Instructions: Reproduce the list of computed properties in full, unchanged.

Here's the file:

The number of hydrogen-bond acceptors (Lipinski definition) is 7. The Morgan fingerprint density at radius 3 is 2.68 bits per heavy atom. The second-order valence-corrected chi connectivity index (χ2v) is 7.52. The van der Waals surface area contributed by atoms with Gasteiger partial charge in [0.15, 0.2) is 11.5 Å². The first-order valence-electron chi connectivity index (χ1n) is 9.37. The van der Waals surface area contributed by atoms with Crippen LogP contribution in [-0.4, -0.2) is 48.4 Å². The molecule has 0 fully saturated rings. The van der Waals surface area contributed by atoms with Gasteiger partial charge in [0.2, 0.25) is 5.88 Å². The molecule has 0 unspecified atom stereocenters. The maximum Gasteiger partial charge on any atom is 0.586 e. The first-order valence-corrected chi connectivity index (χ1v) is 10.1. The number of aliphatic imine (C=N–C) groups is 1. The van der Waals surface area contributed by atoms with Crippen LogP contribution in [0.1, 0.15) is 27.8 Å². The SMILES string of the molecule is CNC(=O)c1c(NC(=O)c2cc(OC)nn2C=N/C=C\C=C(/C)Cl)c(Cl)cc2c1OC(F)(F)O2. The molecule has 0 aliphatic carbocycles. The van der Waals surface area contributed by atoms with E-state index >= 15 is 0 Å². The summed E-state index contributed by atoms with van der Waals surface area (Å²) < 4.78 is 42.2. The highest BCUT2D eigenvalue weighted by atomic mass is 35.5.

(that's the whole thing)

The number of hydrogen-bond acceptors (Lipinski definition) is 7. The Morgan fingerprint density at radius 3 is 2.68 bits per heavy atom. The second-order valence-corrected chi connectivity index (χ2v) is 7.52. The van der Waals surface area contributed by atoms with Gasteiger partial charge in [0.15, 0.2) is 11.5 Å². The first-order valence-electron chi connectivity index (χ1n) is 9.37. The van der Waals surface area contributed by atoms with Crippen LogP contribution in [-0.4, -0.2) is 48.4 Å². The molecule has 0 fully saturated rings. The van der Waals surface area contributed by atoms with Gasteiger partial charge in [0.2, 0.25) is 5.88 Å². The molecule has 0 unspecified atom stereocenters. The maximum Gasteiger partial charge on any atom is 0.586 e. The first-order valence-corrected chi connectivity index (χ1v) is 10.1. The number of aliphatic imine (C=N–C) groups is 1. The van der Waals surface area contributed by atoms with Crippen LogP contribution in [0.1, 0.15) is 27.8 Å². The SMILES string of the molecule is CNC(=O)c1c(NC(=O)c2cc(OC)nn2C=N/C=C\C=C(/C)Cl)c(Cl)cc2c1OC(F)(F)O2. The molecule has 0 aliphatic carbocycles. The van der Waals surface area contributed by atoms with E-state index >= 15 is 0 Å². The summed E-state index contributed by atoms with van der Waals surface area (Å²) < 4.78 is 42.2. The highest BCUT2D eigenvalue weighted by atomic mass is 35.5.